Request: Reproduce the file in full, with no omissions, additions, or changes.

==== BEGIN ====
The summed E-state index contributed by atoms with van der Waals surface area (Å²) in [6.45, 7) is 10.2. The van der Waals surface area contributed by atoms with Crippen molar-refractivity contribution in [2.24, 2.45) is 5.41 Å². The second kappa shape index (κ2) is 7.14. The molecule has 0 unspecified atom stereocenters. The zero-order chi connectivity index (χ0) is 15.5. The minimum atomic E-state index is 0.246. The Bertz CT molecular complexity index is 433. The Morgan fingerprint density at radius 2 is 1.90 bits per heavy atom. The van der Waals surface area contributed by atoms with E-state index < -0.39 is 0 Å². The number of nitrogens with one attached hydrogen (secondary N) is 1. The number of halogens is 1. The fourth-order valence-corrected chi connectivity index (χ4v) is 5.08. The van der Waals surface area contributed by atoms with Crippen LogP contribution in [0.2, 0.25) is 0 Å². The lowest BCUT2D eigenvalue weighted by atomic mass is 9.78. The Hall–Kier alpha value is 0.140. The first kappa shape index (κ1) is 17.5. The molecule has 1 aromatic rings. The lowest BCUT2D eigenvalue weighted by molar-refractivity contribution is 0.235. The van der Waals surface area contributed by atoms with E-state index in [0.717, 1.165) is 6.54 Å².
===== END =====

The summed E-state index contributed by atoms with van der Waals surface area (Å²) in [6.45, 7) is 10.2. The van der Waals surface area contributed by atoms with Crippen molar-refractivity contribution in [2.24, 2.45) is 5.41 Å². The second kappa shape index (κ2) is 7.14. The molecule has 0 unspecified atom stereocenters. The zero-order chi connectivity index (χ0) is 15.5. The minimum atomic E-state index is 0.246. The Bertz CT molecular complexity index is 433. The Morgan fingerprint density at radius 2 is 1.90 bits per heavy atom. The van der Waals surface area contributed by atoms with E-state index < -0.39 is 0 Å². The number of nitrogens with one attached hydrogen (secondary N) is 1. The number of halogens is 1. The fourth-order valence-corrected chi connectivity index (χ4v) is 5.08. The van der Waals surface area contributed by atoms with Crippen LogP contribution in [0.2, 0.25) is 0 Å². The lowest BCUT2D eigenvalue weighted by atomic mass is 9.78. The Hall–Kier alpha value is 0.140. The first kappa shape index (κ1) is 17.5. The molecule has 1 aromatic rings. The lowest BCUT2D eigenvalue weighted by molar-refractivity contribution is 0.235. The van der Waals surface area contributed by atoms with E-state index in [0.717, 1.165) is 6.54 Å².